Yesterday, New America’s Early Education Initiative and Federal Education Budget Project brought together Susan Neuman, a professor of education at the University of Michigan and a former assistant Secretary of Education, and Doug Besharov, a professor at the University of Maryland and fellow at the American Enterprise Institute, to discuss high-quality early childhood interventions that help poor children succeed in school and life.
Neuman has just written a new book about the topic, called Changing the Odds for Children at Risk: Seven Principles of Educational Programs that Break the Cycle of Poverty. In this book, she lays out seven principles for effective interventions in the lives of poor children. Neuman’s seven principles are:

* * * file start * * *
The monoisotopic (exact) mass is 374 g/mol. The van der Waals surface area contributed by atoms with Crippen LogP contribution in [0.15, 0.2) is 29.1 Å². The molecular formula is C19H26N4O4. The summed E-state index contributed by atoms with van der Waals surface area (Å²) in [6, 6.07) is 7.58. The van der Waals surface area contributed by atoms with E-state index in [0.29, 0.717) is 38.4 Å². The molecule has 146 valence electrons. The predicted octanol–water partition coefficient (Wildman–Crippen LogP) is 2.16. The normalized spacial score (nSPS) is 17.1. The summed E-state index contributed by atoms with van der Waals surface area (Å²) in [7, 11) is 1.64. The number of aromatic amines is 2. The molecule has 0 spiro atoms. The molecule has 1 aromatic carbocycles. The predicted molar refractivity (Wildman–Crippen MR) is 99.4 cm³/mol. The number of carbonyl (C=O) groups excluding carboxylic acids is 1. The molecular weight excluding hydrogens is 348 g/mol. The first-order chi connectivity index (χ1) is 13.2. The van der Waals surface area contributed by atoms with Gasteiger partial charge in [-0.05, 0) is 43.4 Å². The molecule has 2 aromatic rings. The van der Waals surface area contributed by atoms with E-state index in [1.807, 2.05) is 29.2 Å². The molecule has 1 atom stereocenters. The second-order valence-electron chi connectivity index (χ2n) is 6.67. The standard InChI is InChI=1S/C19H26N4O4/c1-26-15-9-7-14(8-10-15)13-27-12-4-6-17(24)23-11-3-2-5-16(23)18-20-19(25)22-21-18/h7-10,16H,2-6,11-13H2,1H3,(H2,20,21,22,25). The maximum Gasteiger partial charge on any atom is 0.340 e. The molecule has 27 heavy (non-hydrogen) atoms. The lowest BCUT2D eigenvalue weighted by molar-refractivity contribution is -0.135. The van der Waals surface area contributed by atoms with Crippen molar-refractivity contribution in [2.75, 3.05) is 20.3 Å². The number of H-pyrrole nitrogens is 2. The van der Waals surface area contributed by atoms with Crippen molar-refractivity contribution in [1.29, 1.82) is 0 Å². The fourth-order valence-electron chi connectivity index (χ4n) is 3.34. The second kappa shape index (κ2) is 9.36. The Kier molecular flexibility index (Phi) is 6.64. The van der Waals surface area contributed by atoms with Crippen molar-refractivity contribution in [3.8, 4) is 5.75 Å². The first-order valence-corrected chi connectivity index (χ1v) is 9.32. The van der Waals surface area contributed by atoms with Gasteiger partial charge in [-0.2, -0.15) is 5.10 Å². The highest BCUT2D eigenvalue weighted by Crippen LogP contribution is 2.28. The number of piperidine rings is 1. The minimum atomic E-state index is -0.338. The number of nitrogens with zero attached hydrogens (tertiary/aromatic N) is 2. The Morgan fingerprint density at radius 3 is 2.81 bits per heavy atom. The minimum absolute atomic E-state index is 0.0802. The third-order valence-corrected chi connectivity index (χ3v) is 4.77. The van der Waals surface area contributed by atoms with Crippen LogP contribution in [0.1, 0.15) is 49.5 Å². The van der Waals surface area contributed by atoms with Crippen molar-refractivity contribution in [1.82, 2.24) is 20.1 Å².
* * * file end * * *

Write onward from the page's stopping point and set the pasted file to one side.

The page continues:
- Target children who need care the most, particularly children who face multiple risks, such as parents who don’t speak English, health problems, and poor community supports.
- Begin as early as possible, because it is easier to prevent problems than to remediate them.
- Coordinate education services with health services, because poor eyesight or nutrition can be a fundamental obstacle to learning.
- Provide compensatory programs that specifically help kids who are still struggling.
- Use highly-trained professionals, not volunteers, because the quality of the relationship between teacher and child is crucial.
- Emphasize program intensity, because research shows that the programs that work are those that are both comprehensive and high-quality.
- Hold programs accountable, conduct rigorous assessments, and don’t hesitate to change programs that aren’t working.
You can hear what Neuman and Besharov have to say by watching the entire event here.